In some situations, it best not to look at family photo albums but this is dependent on the individual. It can cause added stress for the person living with dementia as they might begin to worry about the person being shown to them.
On the sixth day of Christmas
If you are a family who like to attend church during the Christmas period, then my tip is to try and position yourself towards the back. This will allow you to leave without feeling like you are making a fuss or if your loved one gets anxious or confused you can leave without disruption to the service.
On the seventh Day of Christmas
It is important to consider alcohol intake. Unfortunately, we live in a society where alcohol is glamourised. This means marketing techniques lure you in to buying their products and quite often it’s sold a lot cheaper during the Christmas period. However, be aware of alcohol intake, it’s very easy to lose track of how many you have consumed especially if you’re having a good time and pouring your own drinks!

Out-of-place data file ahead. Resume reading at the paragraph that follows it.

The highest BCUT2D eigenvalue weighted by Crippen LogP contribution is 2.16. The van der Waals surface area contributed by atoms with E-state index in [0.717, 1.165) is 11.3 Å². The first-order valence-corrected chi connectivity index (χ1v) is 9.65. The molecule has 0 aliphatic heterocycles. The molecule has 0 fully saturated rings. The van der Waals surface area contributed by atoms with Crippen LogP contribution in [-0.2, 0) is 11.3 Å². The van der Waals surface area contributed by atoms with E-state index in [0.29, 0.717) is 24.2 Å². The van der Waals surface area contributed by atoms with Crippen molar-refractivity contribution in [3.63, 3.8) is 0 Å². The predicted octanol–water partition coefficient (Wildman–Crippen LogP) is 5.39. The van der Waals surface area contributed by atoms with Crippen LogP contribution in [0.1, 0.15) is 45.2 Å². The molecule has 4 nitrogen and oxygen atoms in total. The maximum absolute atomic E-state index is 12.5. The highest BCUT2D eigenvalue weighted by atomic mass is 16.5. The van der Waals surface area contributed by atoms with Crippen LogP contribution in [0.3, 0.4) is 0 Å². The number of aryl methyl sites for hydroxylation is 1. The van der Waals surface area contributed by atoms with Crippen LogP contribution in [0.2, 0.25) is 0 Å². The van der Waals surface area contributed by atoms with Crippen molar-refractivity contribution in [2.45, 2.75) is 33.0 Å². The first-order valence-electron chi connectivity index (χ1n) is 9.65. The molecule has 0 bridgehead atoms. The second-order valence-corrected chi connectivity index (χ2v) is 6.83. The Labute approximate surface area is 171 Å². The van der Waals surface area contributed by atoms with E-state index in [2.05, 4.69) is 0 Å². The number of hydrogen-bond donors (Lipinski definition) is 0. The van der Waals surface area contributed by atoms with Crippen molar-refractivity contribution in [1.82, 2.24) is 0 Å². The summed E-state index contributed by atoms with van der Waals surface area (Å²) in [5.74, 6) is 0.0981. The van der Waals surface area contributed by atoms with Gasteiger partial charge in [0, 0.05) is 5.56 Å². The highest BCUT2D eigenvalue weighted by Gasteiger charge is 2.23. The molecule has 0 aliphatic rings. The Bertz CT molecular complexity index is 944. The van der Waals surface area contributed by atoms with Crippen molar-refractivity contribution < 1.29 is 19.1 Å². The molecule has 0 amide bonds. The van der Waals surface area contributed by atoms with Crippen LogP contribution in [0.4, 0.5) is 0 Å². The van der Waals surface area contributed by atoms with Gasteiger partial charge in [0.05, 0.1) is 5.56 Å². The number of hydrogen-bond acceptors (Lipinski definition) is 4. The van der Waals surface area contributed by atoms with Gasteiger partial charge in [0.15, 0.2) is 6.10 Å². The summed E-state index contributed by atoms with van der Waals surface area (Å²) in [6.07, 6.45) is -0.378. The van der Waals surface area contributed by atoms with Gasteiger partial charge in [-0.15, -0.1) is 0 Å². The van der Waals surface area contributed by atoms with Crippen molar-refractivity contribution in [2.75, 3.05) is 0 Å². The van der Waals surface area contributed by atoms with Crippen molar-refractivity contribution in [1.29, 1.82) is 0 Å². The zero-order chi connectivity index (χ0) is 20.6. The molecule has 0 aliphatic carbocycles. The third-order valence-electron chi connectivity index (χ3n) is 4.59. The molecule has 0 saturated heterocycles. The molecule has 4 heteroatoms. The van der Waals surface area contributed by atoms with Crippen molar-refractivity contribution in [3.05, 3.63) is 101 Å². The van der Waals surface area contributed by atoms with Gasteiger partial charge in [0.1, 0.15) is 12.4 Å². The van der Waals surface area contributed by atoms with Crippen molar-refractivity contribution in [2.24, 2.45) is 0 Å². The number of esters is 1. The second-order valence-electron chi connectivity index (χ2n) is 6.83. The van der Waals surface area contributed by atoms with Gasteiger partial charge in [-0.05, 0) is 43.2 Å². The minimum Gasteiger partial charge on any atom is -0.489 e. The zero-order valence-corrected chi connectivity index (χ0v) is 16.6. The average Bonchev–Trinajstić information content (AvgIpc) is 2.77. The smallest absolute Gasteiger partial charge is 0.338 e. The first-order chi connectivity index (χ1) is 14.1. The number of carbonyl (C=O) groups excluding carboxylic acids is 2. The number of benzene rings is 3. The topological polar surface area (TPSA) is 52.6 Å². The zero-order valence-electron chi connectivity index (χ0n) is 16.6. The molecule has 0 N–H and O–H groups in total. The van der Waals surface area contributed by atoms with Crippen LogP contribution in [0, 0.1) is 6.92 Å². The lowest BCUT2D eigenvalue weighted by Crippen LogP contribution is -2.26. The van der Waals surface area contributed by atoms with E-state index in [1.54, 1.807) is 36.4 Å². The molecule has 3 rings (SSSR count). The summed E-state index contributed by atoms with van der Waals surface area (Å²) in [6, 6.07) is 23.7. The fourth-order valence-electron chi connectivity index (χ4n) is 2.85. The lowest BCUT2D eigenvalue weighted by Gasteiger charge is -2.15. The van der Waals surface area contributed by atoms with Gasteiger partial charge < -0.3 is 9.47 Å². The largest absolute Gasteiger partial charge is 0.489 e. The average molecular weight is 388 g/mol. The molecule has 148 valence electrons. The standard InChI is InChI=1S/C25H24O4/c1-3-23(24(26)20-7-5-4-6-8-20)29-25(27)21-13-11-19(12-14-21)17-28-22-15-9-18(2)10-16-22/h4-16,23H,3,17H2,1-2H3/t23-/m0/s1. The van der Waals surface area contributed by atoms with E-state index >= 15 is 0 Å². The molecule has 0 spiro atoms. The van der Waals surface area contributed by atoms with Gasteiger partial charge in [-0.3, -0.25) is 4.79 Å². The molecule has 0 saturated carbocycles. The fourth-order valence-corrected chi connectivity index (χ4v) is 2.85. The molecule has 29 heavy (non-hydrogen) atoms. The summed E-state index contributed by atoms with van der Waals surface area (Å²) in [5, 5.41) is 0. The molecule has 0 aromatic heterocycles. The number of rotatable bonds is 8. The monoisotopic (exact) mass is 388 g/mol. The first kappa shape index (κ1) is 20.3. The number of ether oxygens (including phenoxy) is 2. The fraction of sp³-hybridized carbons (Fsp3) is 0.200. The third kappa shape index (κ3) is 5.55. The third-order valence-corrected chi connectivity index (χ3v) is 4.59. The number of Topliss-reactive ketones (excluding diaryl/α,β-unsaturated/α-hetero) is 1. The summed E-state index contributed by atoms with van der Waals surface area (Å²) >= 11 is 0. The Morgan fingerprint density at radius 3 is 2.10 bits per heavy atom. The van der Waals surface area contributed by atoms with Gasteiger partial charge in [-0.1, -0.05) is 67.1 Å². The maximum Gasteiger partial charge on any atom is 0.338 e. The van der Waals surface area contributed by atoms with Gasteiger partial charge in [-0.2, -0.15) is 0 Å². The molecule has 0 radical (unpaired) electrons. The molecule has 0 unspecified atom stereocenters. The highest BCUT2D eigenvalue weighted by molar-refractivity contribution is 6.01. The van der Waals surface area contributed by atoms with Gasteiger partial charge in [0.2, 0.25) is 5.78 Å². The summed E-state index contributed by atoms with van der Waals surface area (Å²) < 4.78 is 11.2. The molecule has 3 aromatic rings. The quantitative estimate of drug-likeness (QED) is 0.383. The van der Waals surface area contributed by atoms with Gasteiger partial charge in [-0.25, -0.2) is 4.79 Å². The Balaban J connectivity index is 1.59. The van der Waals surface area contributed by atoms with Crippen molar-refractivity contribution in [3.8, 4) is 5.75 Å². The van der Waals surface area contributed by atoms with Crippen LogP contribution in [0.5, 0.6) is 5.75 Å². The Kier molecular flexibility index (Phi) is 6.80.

If a person living with dementia is consuming alcohol it can often exacerbate behaviours. It can also have an adverse effect on medication (please see the blog, Just One Mrs Wembley). If you still wish to have an alcoholic drink over Christmas, I recommend that you enjoy a non-alcoholic option or a very low percent, this way everyone is happy or mix wine with lemonade or soda water.
On the eighth day of Christmas
It’s easy to become lackadaisical over the festive period. I am guilty of it. However, try and maintain a routine. You can do this by planning your days in advance, especially morning and night-time routines. Ensuring that you remain in a routine will help to reduce further confusion in the hustle and bustle of the festive cheer.
On the nineth day of Christmas